China's Modern Society During the Term Paper

Excerpt from Term Paper :

("Chinese History.")

The Second Opium War would involve: the contention that the Chinese and the British would have for each other. As the British wanted greater controls of the ports and land routes. Yet, the Chinese felt that the treaty to end the First Opium War was excessive. This resulted, in open hostilities, as the British merchants were seeking exclusive rights to: Chinese markets, the free flow of merchants / missionaries throughout the country and the distinction of most favored nation trading status. This would lead to years of conflict that would last from 1856 to 1860. At which point, the Chinese would grant the British: increased access to seven more ports, monopolistic control of key markets and they agreed to pay them large sums of gold (as reparations for the war). This is important, because the second defeat would add to the overall levels of humiliation, leading to the eventual downfall of the Qing dynasty. ("Chinese History.")

When you step back and analyze both Opium Wars, it is possible that Qing dynasty would have been able to survive modern times. However, the odds of this taking place are small. The reason why, is because the underlying issues of the Opium Wars were: surrounding trade and access to key ports. If these wars did not occur, it would have more than likely meant that similar kinds of conflicts would have taken place. This is because all of the major world powers were competing against one another for: increasing influence and access to the vast markets / natural resources. Over the course of time, this pressure would have meant that some kind of conflict would occur between one of the foreign powers and the government. Therefore, one could effectively argue that Qing dynasty could have survived, but it would have depended upon who they were fighting and the possible outcomes of the war. In this aspect, the odds are low that the government would have been successful in overcoming such challenges. ("Chinese History.")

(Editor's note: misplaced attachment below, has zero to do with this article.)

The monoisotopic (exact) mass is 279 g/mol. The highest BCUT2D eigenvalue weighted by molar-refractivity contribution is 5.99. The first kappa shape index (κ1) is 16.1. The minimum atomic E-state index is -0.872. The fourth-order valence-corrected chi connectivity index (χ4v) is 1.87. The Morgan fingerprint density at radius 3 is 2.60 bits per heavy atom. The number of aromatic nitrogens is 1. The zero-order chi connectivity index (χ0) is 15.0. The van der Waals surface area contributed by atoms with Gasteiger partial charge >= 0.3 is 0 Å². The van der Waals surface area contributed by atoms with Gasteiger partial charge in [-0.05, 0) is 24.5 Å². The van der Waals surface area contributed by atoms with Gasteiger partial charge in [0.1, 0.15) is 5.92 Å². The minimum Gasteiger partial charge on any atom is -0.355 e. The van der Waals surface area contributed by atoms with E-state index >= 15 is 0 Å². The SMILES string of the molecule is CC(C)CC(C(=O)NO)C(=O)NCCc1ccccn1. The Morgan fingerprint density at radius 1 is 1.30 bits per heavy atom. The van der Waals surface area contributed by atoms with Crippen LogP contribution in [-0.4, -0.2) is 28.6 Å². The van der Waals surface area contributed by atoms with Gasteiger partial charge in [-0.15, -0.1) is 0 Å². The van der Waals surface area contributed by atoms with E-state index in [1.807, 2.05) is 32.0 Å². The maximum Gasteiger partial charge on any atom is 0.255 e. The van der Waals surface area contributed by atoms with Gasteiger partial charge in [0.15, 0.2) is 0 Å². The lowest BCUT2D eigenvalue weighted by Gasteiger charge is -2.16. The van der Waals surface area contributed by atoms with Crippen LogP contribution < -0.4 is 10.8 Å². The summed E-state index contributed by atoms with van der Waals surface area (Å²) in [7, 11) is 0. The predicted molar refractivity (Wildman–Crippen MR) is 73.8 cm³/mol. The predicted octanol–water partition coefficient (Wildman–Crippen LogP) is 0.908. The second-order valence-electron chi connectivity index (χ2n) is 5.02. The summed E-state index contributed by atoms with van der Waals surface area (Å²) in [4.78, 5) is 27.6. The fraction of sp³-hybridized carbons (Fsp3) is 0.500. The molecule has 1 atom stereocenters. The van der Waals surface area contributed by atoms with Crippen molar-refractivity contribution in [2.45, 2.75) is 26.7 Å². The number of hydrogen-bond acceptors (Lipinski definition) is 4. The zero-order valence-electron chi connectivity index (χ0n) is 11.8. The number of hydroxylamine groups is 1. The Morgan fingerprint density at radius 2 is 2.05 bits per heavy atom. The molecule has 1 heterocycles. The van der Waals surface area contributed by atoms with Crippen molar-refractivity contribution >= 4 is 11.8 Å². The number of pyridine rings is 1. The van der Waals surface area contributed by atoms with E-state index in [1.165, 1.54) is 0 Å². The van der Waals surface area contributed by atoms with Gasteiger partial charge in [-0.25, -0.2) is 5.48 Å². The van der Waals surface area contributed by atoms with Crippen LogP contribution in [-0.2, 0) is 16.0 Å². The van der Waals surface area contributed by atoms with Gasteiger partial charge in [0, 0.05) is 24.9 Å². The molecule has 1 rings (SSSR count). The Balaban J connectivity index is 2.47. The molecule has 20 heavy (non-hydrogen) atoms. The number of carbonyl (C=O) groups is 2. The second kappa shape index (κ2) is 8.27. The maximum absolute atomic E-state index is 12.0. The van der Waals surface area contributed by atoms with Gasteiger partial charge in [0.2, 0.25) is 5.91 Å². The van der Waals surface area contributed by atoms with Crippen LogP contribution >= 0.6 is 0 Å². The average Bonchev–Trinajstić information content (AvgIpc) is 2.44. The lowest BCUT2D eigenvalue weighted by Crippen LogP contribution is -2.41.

"A Rebellion that Nearly Worked." Life. 23 Sep. 1966: 76 -82. Print.

Chinese History. China Knowledge, 2000. Web. 14 Dec. 2010 …

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